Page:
[Sun Gazette editorials represent the viewpoint of Sun Gazette Newspapers, which provides content to, but is otherwise unaffiliated with, InsideNoVa or Rappahannock Media LLC.]
The Virginia Department of Education last week was out with 2018-19 Standards of Learning (SOLs) results across the commonwealth.
The pass rates ebb and flow year to year for a variety of reasons, but one unfortunate reality is the ongoing existence of persistent achievement gaps – and in the newly released data, differences in performance remain among various racial and ethnic groups.
It’s a lot more complicated a situation than simply saying “Group X does better than Group Y which does better than Group Z” on the exams. Immigrant students who have yet to fully learn the language obviously might have difficulties with the testing. And score results often are seen to be as much a factor of economics than of race or ethnicity.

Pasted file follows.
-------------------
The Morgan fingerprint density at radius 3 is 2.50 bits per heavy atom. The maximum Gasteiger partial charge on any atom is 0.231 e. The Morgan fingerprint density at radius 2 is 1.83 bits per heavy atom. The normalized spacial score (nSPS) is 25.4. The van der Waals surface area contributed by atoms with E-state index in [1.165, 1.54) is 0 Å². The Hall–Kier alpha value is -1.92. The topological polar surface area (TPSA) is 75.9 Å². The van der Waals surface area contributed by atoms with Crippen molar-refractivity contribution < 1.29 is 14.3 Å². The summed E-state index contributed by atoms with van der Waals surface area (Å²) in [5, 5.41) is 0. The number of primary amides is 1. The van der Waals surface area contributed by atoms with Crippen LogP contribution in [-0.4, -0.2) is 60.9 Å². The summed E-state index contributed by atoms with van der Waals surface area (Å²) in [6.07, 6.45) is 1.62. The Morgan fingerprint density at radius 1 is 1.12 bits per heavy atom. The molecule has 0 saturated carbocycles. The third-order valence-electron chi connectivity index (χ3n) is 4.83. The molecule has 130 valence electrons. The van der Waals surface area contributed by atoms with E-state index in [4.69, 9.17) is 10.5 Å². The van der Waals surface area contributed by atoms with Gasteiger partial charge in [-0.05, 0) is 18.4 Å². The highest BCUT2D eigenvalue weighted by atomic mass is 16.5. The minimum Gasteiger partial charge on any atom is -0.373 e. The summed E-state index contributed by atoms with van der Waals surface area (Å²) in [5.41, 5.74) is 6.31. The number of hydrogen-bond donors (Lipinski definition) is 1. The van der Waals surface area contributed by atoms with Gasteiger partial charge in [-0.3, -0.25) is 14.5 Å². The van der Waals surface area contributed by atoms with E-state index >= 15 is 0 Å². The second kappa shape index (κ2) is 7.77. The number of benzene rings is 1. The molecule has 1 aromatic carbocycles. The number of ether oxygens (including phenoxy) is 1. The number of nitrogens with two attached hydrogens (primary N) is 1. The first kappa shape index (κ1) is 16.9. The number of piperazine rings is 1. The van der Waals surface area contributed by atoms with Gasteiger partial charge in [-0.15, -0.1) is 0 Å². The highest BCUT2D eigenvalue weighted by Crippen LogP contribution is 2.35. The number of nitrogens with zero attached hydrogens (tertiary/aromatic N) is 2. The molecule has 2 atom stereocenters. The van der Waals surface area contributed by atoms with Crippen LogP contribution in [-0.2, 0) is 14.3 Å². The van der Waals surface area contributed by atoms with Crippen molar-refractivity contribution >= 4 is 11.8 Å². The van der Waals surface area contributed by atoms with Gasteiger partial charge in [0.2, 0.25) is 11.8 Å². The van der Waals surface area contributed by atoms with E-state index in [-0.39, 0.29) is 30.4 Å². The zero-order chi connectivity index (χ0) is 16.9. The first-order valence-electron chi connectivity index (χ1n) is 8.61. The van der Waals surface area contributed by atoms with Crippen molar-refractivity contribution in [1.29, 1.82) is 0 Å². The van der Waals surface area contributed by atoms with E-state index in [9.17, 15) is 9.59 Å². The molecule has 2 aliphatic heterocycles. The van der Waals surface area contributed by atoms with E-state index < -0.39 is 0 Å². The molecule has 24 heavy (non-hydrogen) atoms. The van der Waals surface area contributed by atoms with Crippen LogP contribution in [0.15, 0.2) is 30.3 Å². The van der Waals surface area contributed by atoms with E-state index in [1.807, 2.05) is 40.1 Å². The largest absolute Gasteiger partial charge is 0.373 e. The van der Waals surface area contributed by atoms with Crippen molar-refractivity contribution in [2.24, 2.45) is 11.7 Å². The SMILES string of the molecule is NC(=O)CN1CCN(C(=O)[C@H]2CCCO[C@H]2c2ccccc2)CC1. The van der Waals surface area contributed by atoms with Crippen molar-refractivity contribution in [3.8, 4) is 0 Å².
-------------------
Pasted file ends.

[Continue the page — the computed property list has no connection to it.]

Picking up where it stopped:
But at the same time, school officials seem unwilling or unable to get to the root causes of some of the disparities. Perhaps renaming school buildings and other virtue-signaling is a lot easier than the elbow grease and out-of-the-box thinking required to make sure ALL students have the opportunity to succeed at a top level.
Improving outcomes across racial, ethnic and economic spectra should be the laser-like focus of school leaders. While SOLs are not perfect vessels for understanding the nuances of student achievement, they remain the best way to identify broad areas of success – and failure.
Elected and appointed school leaders, in Virginia and elsewhere, need to either get more aggressive in addressing the issue, or get out and turn the situation over to those who will. Otherwise, another generation of students will come and go, ill-served by the educational system that should have its best interests at heart.